How to Bid Cleaning Jobs: Guide for Janitorial Businesses

Everyone has an opinion. Let’s take a look at what works, what doesn’t – and why.

Price per Square Foot

Some say pricing an office cleaning job is as easy as multiplying the total size (cleanable sq. ft.) of a building by so many dollars or cents per square foot.

While this fast and easy approach may seem attractive, as in many things, the ‘devil is in the details’.

For example, you can’t use a figure like $0.10/sq. ft. when bidding 5x/ week cleaning and then simply turn around and think you can use the same $0.10/sq. ft. figure for pricing a 2x/week job; at least not if you hope to set competitive yet profitable prices.

While this may seem obvious, one ‘wonders and worries’…
how many new or inexperienced janitorial businesses have made that costly mistake?!

Interestingly, large, experienced building service contractors who share similar expense and profit percentages in their financial reports may be able get away bidding every large Class A office building based on a set price per sq. ft. figure.

But, small local janitorial business quoting on heavily-used plant office and restroom areas in small manufacturing facilities, expecting to do the same – should think twice.

Since One-Size-Fits-All Methods Rarely Work…
Price/Sq. Ft. Probably ISN’T Right for You

Again, some well-established janitorial businesses, those with large numbers of employees – may share similar financial expectations for expenses, overhead and profit; utilizing similar cleaning procedures and equipment and incurring similar labor costs based on those procedures and equipment.

Plus, they may share the same approaches to implementing training, or structures for organizing management.

This may allow them to feel confident using one or a few set price per sq. ft. rates when large office cleaning jobs go out for bid; knowing they have a track record of taking on jobs of this size – and then delivering services that meet client expectations for quality and their own expectations for profit.

But, in reality, most cleaning businesses are small and mid-size companies, who bid on many different kinds and sizes of buildings (i.e. church, restaurant, school, medical, day care, office, auto dealer) often requiring less than 5x/week service.

Effectively pricing these wide ranging kinds of jobs calls for something quite different than using a one-size-fits-all price/sq. ft. figure; we recommend a much different approach called task-based work loading.

In task-based work loading, an average cleaning time per visit is calculated using
task-based production rates, reflecting the custom requirements of each area of the building.

We recommend detailed, task-based work loading because it builds the office cleaning quote from the ‘ground up’; first calculating an average time/visit from the unique job specifications of each area of the office facility.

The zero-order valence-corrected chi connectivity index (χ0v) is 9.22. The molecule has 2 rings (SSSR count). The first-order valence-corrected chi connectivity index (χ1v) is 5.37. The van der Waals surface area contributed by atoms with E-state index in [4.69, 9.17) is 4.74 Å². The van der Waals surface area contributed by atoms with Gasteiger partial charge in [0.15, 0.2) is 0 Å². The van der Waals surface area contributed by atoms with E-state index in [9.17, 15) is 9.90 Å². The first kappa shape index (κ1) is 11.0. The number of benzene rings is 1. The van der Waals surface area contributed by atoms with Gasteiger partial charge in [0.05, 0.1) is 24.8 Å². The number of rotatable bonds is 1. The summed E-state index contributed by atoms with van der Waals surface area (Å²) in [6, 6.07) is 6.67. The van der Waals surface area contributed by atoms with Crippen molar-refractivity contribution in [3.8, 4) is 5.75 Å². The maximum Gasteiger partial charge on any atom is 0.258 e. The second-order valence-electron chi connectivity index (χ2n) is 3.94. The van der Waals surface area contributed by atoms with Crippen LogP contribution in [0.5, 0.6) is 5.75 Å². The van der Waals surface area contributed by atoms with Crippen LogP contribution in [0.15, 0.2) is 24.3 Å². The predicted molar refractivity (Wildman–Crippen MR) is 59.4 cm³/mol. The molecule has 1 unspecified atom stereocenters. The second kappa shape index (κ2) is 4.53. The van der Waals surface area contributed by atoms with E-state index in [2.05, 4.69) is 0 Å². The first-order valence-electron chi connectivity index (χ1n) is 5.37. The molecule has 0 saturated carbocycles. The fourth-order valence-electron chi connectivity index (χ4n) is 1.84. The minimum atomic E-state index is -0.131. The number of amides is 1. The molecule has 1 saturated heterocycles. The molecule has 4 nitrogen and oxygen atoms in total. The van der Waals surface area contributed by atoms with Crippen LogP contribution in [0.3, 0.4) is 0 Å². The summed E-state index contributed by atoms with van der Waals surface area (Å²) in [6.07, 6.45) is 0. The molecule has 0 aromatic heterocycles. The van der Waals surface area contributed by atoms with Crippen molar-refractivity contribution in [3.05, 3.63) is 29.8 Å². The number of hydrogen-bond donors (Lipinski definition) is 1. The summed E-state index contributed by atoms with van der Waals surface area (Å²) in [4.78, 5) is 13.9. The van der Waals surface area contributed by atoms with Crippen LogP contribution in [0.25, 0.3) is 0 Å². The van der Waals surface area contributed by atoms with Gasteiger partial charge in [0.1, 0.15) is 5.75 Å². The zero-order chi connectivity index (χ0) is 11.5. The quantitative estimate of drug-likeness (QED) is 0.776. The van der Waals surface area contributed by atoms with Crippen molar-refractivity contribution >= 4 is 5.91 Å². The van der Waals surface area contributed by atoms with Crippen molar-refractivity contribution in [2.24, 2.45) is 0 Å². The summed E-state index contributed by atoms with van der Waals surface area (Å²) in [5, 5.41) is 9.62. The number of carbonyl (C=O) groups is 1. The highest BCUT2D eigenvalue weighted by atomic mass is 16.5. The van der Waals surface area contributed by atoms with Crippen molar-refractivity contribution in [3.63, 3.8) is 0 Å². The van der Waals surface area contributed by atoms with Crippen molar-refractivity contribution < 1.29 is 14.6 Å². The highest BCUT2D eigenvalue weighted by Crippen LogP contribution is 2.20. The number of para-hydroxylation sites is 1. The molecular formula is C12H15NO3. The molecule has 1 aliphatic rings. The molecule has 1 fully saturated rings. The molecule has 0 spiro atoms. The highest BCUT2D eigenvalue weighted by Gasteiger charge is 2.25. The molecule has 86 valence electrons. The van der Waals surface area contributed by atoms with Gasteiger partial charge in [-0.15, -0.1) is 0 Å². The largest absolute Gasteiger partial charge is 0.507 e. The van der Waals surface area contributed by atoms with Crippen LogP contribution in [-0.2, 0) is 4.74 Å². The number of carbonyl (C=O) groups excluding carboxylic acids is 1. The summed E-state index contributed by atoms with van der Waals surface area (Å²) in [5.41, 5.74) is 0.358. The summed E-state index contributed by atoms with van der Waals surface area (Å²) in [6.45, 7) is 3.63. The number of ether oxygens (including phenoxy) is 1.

Then, after determining a monthly hours figure based on the cleaning frequency, the process of multiplying by a ‘loaded’ wage rate (including payroll taxes) and factoring in overhead and profit to determine monthly price can be performed; this markedly improves the chances of setting competitive and profitable prices for most cleaning contractors.

Educated Guess, Guesstimate

Others suggest you should rely on your own experience, simply guesstimate how long you think it will take to perform the office cleaning in a building, and then determine a price by multiplying the resulting total hours/month ‘guess’ by your company’s hourly billing rate.

But, here again, that quick, general advice can leave many cleaning business owners, especially ones with little or no experience, understandably uncertain about their time (labor hrs.) estimates for jobs, and therefore at a real disadvantage – and risk.

The reality is, the kind of cleaning projects janitorial companies quote on can vary greatly in important factors like size, frequency and difficulty, as well as, in the nature of the cleaning (i.e. professional office vs. industrial/manufacturing, restaurant vs. church).

This guesstimating approach is not reliable or scalable.

Not reliablein that guesstimates are often ‘off’ more than they’re ‘on’ because of differences in task requirements, areas, difficulty, building type, density, ease of access etc.

Not scalablein that even if they could somehow, painfully and eventually, develop a way of estimating labor hours (time) needed for a wide variety of building types and work requirements, they may still be leaving themselves and their company vulnerable.

Since Guesses Aren’t Reliable or Scalable,
Educated Guesstimating Probably ISN’T Right for You

For example, if the owner of the cleaning business ever plans on having someone else handle the bidding responsibilities, they would need to successfully transfer all of the bidding knowledge it took them so many years and mistakes to learn – to someone else; not an easy task.

And, in the worst case, what if something unforeseen happens to the cleaning business owner, leaving those left behind to run daily operation – with no easy, systematic way to estimate how long a job should take or determine how much they should charge.

For cleaning businesses serious about growth, stability and long term viability, bidding and estimating responsibilities should not rest solely on one person’s shoulders. 

Instead, cleaning companies need a reliable and easy-to-use bidding system, the kind
task-based work loading can deliver.

‘Overall Building’ Production Rate